Genes, Drugs, and Models: Something Old, Something New, and a Systems View

Ioannis Androulakis (Biomedical Engineering)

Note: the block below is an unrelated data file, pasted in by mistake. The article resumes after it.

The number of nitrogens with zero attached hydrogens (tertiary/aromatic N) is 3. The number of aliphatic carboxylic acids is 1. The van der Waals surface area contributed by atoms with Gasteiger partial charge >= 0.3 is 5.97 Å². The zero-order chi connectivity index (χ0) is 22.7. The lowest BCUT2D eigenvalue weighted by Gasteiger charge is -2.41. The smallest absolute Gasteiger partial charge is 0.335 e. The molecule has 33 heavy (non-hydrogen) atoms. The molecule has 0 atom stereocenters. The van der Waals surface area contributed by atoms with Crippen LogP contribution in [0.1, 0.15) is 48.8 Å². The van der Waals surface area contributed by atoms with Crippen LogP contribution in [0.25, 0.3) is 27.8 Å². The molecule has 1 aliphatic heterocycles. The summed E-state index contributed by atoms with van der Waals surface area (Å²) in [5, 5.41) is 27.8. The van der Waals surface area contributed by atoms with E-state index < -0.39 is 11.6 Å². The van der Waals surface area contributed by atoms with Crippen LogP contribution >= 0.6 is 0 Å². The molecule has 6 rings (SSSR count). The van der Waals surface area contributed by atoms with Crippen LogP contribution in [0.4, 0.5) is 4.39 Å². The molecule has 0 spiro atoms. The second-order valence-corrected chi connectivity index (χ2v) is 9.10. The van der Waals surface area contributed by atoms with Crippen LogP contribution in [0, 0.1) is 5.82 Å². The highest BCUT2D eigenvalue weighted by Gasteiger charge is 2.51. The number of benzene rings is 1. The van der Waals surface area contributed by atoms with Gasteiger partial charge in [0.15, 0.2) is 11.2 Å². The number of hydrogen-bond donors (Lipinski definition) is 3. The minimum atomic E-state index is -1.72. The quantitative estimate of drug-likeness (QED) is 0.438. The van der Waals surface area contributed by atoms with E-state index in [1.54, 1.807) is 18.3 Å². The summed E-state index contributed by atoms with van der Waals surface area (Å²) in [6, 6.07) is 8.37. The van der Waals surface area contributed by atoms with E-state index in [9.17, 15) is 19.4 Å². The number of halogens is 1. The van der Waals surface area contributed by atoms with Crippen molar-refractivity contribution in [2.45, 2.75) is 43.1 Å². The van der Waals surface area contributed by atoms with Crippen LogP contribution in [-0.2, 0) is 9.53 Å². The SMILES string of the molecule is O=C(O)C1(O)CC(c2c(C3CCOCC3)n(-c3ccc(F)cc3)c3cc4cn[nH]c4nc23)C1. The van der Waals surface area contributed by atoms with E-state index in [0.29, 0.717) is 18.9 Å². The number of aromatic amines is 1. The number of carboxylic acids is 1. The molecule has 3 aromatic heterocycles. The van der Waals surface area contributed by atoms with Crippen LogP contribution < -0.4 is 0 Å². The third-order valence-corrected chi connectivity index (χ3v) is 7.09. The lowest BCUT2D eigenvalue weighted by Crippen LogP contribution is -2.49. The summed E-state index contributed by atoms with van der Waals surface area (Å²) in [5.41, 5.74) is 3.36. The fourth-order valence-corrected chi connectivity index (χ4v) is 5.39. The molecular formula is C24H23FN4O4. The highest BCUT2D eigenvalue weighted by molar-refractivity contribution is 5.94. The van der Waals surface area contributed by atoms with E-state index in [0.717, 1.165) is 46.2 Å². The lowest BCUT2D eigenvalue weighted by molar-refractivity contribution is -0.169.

The good news is that we live longer. The bad news is that we live longer! The longer we live, the sicker we may get with diseases, some of which never existed before. At the same time, life and physical sciences are getting much better at understanding how we (humans) function, how/why we get sick, and how/if we can be treated. However, the more we learn, the more we realize there is so much we do not know. We begin to appreciate that getting sick is not as simple as one may have thought in the past and that many things, some of them somewhat vague, such as “stress,” have the ability to make us sick, or sicker. Researchers have argued that the only way we can move our understanding forward is if we start looking "at the forest" and not just “the tree.” In this seminar, students will be introduced to disciplines such as systems biology, systems medicine, and systems pharmacology, which argue that we have to consider events at the "human/host" level and look at a patient from a holistic point of view, and not only at the level of specific molecule or gene. What this requires is that we bring together biology, physiology, engineering, and computational sciences in ways that we still do not know, so that we can put together all the sometimes confusing information we obtain when we study diseases, patients, and drugs and look at the entire “SYSTEM.” We will draw from our research experience and interactions with physicians, pharmacologists and biomedical scientists and engineers, to provide an overview of what might be the "next" frontier in medicine.